Thorn Valley Safety


Dry Roads

Dry roads and good conditions are not a problem, right? Wrong! Some studies have shown that more winter collisions occur on good roads than on the snow and ice. Why? There are a couple of reasons. First, drivers who have been driving “on the edge of their seat” on bad roads develop fatigue more rapidly. When they hit the good roads, they relax and are not as alert to dangers.


Road Rage

FATIGUE LEADS TO ROAD RAGE RESULTING IN MAJOR COLLISION DATE: 03/31/2010 CRASH CASE NUMBER: 10006 REFERENCE: Driver Fatigue Quiz FOR ADDITIONAL INFORMATION CONTACT: LOSS CONTROL DEPARTMENT


Seatbelt (Rollover) 2

SUBJECT: ROLLOVER AND EJECTION WITH FATALITY DATE: 09/30/2010 CRASH CASE NUMBER: 10012 REFERENCE: Rollover Prevention; TVE LCW 10008 FOR ADDITIONAL INFORMATION CONTACT: LOSS CONTROL DEPARTMENT


Safety Habits

Driving is a repetitive job. The driver goes straight, turns right, turns left, backs up, changes lanes, and stops. The circumstances may change, but the procedure remains essentially the same. As a consequence, as long as nothing happens, safety habits begin to deteriorate and the person who was once one of the safest drivers in the fleet gradually becomes one of the highest risk drivers that you have. For this reason, the average driver has an accident every five years.


School (back to) Safety

In spring we recognized that cyclist and pedestrian traffic increased with warmer weather and we adjusted our driving habits accordingly. As the end of summer nears, this hazard is magnified as school children, active school zones, school buses and slow moving vehicles enter the equation. Many reading this safety message will have children, grandchildren, nieces, nephews and family friends who will be boarding the school bus several times daily. Think about what could happen...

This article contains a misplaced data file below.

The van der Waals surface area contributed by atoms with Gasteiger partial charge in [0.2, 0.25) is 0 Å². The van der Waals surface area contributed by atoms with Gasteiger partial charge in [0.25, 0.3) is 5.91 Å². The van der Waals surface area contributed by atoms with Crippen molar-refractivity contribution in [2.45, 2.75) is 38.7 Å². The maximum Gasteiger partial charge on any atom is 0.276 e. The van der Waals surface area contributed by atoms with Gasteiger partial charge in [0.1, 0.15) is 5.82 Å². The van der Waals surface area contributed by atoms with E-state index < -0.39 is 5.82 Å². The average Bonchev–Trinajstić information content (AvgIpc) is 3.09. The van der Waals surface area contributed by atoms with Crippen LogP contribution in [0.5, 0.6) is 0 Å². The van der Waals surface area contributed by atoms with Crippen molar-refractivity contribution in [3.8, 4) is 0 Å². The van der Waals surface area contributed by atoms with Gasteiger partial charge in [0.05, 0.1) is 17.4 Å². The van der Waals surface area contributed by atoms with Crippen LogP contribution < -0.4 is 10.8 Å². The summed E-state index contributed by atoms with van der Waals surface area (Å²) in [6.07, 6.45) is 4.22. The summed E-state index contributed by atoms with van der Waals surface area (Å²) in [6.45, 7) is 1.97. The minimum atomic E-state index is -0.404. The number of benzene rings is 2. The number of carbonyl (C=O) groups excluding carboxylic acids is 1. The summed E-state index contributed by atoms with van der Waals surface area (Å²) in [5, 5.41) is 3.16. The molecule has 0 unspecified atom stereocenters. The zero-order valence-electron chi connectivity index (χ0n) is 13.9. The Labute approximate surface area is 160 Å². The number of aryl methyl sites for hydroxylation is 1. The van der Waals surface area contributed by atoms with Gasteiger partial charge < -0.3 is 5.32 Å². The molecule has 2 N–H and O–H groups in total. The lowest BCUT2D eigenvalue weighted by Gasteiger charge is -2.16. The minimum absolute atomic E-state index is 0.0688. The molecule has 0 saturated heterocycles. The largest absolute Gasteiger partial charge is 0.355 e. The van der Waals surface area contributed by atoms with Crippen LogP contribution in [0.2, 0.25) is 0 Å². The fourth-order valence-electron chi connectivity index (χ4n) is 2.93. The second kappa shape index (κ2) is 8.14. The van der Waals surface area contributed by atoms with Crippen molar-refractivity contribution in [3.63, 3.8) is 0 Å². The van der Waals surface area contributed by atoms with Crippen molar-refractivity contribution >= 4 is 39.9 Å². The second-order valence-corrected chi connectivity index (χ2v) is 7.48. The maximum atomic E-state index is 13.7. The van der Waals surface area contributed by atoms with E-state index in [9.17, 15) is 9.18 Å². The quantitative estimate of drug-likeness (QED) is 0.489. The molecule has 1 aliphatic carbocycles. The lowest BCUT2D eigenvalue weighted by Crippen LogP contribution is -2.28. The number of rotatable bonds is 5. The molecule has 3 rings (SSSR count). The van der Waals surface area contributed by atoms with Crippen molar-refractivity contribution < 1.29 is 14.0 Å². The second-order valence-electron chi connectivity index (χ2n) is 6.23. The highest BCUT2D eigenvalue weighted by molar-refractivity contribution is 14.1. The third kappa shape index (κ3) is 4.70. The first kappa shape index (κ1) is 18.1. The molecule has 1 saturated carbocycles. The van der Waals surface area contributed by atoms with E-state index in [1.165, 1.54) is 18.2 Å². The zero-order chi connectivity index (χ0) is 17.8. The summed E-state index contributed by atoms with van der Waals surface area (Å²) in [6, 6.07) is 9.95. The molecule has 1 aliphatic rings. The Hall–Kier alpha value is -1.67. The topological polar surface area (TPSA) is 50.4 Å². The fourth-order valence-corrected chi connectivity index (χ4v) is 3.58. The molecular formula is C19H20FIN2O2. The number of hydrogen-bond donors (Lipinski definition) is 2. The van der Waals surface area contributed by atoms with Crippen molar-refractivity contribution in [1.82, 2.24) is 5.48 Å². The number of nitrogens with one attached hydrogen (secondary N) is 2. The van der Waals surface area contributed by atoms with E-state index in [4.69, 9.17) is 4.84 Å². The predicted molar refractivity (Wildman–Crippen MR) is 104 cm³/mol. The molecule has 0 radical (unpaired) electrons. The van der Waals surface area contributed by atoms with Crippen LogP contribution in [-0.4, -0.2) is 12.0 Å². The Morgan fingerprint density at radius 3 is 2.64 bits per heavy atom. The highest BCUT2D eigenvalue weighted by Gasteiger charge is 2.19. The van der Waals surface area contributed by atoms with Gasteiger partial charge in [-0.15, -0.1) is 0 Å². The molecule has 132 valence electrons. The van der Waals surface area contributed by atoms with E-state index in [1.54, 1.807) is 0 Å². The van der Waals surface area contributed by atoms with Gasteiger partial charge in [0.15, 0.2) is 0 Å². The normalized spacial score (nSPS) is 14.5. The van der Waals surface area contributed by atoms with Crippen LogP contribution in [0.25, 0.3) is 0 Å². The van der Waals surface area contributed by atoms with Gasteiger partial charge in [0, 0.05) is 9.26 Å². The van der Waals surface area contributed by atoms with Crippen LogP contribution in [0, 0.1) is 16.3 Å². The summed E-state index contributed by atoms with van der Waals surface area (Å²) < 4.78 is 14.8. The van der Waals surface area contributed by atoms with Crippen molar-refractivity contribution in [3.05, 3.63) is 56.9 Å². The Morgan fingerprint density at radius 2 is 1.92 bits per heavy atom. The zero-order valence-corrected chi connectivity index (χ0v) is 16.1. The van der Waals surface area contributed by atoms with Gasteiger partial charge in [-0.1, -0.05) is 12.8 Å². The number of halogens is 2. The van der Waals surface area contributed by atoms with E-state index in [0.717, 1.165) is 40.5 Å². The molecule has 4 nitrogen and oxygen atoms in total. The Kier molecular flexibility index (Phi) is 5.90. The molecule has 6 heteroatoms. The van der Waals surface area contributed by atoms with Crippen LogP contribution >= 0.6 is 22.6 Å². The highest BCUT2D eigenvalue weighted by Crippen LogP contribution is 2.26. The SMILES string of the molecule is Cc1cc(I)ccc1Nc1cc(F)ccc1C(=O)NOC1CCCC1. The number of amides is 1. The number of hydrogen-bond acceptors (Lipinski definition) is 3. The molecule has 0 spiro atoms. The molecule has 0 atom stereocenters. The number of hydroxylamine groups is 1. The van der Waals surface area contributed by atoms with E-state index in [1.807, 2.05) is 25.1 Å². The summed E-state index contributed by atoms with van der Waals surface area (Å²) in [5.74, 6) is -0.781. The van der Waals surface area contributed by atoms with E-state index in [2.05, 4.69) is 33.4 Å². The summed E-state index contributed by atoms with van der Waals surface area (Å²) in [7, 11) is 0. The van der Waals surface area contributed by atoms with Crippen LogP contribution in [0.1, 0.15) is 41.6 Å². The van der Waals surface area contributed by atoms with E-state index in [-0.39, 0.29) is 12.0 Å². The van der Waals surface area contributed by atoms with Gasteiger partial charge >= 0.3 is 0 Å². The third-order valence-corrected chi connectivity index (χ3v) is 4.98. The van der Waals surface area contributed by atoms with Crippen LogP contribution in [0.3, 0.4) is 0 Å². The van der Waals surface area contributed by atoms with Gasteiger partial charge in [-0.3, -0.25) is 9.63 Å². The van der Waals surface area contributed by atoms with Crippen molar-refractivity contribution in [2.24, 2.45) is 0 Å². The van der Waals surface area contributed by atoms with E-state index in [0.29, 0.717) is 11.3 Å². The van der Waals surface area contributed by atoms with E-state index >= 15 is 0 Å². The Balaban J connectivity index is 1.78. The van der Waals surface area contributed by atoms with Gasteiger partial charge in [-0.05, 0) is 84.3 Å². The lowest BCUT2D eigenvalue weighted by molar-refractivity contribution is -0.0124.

Seatbelt (Rollover)

SUBJECT: DRIVER EJECTED IN ROLLOVER COLLISION DATE: 05/30/2010 CRASH CASE NUMBER: 10008 REFERENCE: CMV Safety Belt Program FOR ADDITIONAL INFORMATION CONTACT: LOSS CONTROL DEPARTMENT


Slip, Trip, and Fall Protection

Slips, Trips and Falls contribute to 15% of all accidental deaths and are second only to motor vehicle crashes in causes of fatalities. In addition, S/T/F injuries make up approximately 25% of all workplace safety claims. Companies must ensure their safety program addresses S/T/F potential not only for just their employees, but also their customers, vendors and/or general public that has access to company property, premises and facility. No one should be considered exempt from either a potential S/T/F injury and thus be required to observe company safety rules.


Speed Reduction

Vehicles are engineered for an optimum performance and a fairly accurate measure of performance is MPG. Fleet owners want their vehicles operated optimally so MPG is commonly used to measure performance. That being said, those who rely solely on MPG are taking the easy way out - all factors such as safety, maintenance, customer service, professional appearance, paperwork, etc. need to be considered when reviewing overall driver performance.


Spring Driving Hazards

Although winter may be over, along with good weather comes a whole new group of hazards that drivers need to be aware of. Each of these hazards has the potential for causing accidents and ruining a good driving record. Professional drivers need to be aware of these hazards and prepare accordingly - so they always take time to review and refresh safe driving habits and protect their hard earned safe driving record.


Stopping Distance / Following Time

Perhaps the best known defensive driving technique is to “Slow Down and Increase Following Distance.” A non-professional driver might think this is just hyperbole if they have not been taught, or have forgotten the correct method of calculating “following distance.”